Duke researchers working on mRNA flu vaccine that would last up to 5 years

Researchers will begin testing the AstraZeneca vaccine in children ages six to 17 years old in...
Researchers will begin testing the AstraZeneca vaccine in children ages six to 17 years old in Britain this weekend, according to CNN.
Published: Apr. 15, 2021 at 5:15 PM EDT
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DURHAM, N.C. (WNCN) – The short 11 months it took to make two life-saving SARS-CoV-2 vaccines is just the beginning for others. Messenger RNA has been the pathway to produce both the Pfizer and Moderna versions.

The Duke Human Vaccine Institute has received a contract with the National Institutes of Health to create a flu vaccine that also uses mRNA technology.

“We actually just completed in the past two weeks the manufacture of a messenger RNA vaccine for influenza that should have broad reactivity across many different strains to make a universal flu vaccine,” said the institute’s director, Dr. Barton Haynes.

Haynes said the new version of the flu vaccine would allow people to only have to get a flu shot every four or five years. Instead of the guesswork needed to produce a seasonal flu shot, this vaccine would target what each flu season already has in common.

“That’s where all this work is, is to learn how to target those common spots, those conserved regions that will react with lots of different strains or all the different strains optimally,” Haynes said.

It also would mean more people across the globe could be vaccinated because certain allergies would be eliminated.

“They go into cells in the body and then the protein made in the body that becomes the vaccine that protects the immune response. And of course, there are no eggs involved and no egg allergy,” Haynes said.

Dr. Tony Moody is leading the CIVICS flu vaccine program at DHVI.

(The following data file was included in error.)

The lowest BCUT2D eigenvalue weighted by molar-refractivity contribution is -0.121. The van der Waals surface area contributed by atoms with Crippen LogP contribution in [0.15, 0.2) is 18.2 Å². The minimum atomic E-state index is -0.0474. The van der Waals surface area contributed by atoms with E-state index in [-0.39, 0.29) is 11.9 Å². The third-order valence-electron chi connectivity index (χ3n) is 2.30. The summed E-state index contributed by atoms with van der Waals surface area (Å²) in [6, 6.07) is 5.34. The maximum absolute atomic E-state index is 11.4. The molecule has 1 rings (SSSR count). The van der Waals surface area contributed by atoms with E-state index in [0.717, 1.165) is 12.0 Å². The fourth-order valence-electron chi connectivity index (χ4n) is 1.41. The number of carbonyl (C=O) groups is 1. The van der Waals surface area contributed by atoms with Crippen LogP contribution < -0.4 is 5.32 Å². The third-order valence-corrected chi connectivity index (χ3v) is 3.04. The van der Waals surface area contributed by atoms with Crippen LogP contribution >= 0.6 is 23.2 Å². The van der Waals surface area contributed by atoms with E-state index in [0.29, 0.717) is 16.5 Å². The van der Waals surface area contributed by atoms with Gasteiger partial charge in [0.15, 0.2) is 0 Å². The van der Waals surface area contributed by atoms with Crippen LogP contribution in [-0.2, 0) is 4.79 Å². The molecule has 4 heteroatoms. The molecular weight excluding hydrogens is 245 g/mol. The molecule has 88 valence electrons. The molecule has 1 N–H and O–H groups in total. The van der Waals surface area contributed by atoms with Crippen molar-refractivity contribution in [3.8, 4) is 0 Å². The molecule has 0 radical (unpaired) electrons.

While the mRNA flu vaccine goes through clinical trials, it’s currently expensive to produce. The needed raw materials are in high demand due to the amount of COVID-19 vaccines being processed. But, post pandemic, Haynes said it will be cheaper and easier to make than the current process of making the influenza vaccine.

The technology is also being applied to a virus that came decades before the current pandemic and has taken close to 33 million lives. Four years ago, DHVI teamed up with Dr. Drew Weissman at the University of Pennsylvania, known for developing a platform for mRNA vaccines, to work on an HIV vaccine.

An mRNA vaccine had already shown its prolonged effectiveness against the Zika virus in monkeys.

“HIV was discovered in 1983 and here we are 37 years later and we don’t have an HIV vaccine but we got a COVID vaccine in 11 months. Why did that happen? The short version is that COVID is caused by an RNA virus that mutates, but it’s not mutating very quickly. HIV is caused by an RNA virus that is one of the fastest evolving life forms on earth,” Hayes said.

“COVID does not insert itself into our genetic material whereas HIV inserts into our genetic material when it infects us and then hides, so the immune system can’t see it. That means that we’ve got to get a vaccine that protects immediately and we can’t let any infection occur. The protective antibodies that protect us from COVID, from SARS-CoV-2, our body is very happy to make. The protective antibodies that protect us from HIV, our body doesn’t want to make because they’re so unusual.

“What we’re having to learn to do with HIV is to get the immune system to do something that it doesn’t normally want to do. It turns out that mRNAs are very useful for this because the HIV vaccine is many different proteins with several sequential shots. It’s going to be the most complicated vaccine made because we’re having to lead the immune system to where we want it to go. So mRNA is useful to simplify this vaccine and make it more practical.”

DHVI currently has prototyped HIV vaccines that are being made for clinical trials. Both developments, to fight against influenza and HIV, could change the way the diseases are fought in the near future.

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